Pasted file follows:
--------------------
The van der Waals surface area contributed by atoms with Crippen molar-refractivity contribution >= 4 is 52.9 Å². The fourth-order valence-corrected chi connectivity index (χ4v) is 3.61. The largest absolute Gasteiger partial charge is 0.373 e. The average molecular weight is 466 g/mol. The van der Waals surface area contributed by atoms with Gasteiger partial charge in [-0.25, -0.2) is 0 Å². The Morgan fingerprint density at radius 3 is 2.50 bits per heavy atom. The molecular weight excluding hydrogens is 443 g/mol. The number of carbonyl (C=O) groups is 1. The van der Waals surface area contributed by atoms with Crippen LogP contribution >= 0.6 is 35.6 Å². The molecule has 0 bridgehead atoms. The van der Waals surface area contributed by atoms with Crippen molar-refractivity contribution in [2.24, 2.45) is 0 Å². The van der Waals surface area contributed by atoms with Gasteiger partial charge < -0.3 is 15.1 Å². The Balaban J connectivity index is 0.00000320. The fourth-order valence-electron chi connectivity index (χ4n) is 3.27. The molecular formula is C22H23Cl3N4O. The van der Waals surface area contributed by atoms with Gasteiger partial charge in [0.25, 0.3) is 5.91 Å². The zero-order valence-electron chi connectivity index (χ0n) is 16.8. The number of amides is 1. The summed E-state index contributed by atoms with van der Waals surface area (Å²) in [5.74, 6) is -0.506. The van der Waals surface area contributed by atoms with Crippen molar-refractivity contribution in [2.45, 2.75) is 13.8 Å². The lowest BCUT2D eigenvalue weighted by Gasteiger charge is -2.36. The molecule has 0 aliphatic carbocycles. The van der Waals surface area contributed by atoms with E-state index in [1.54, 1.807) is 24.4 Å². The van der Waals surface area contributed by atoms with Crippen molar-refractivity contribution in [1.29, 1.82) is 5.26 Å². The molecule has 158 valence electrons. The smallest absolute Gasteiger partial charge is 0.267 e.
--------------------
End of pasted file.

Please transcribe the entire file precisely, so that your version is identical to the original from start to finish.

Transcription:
The van der Waals surface area contributed by atoms with Crippen molar-refractivity contribution >= 4 is 52.9 Å². The fourth-order valence-corrected chi connectivity index (χ4v) is 3.61. The largest absolute Gasteiger partial charge is 0.373 e. The average molecular weight is 466 g/mol. The van der Waals surface area contributed by atoms with Gasteiger partial charge in [-0.25, -0.2) is 0 Å². The Morgan fingerprint density at radius 3 is 2.50 bits per heavy atom. The molecular weight excluding hydrogens is 443 g/mol. The number of carbonyl (C=O) groups is 1. The van der Waals surface area contributed by atoms with Crippen LogP contribution >= 0.6 is 35.6 Å². The molecule has 0 bridgehead atoms. The van der Waals surface area contributed by atoms with Crippen molar-refractivity contribution in [2.24, 2.45) is 0 Å². The van der Waals surface area contributed by atoms with Gasteiger partial charge < -0.3 is 15.1 Å². The Balaban J connectivity index is 0.00000320. The fourth-order valence-electron chi connectivity index (χ4n) is 3.27. The molecular formula is C22H23Cl3N4O. The van der Waals surface area contributed by atoms with Gasteiger partial charge in [0.25, 0.3) is 5.91 Å². The zero-order valence-electron chi connectivity index (χ0n) is 16.8. The number of amides is 1. The summed E-state index contributed by atoms with van der Waals surface area (Å²) in [5.74, 6) is -0.506. The van der Waals surface area contributed by atoms with Crippen molar-refractivity contribution in [2.45, 2.75) is 13.8 Å². The lowest BCUT2D eigenvalue weighted by Gasteiger charge is -2.36. The molecule has 0 aliphatic carbocycles. The van der Waals surface area contributed by atoms with E-state index in [1.54, 1.807) is 24.4 Å². The van der Waals surface area contributed by atoms with Crippen molar-refractivity contribution in [1.29, 1.82) is 5.26 Å². The molecule has 158 valence electrons. The smallest absolute Gasteiger partial charge is 0.267 e.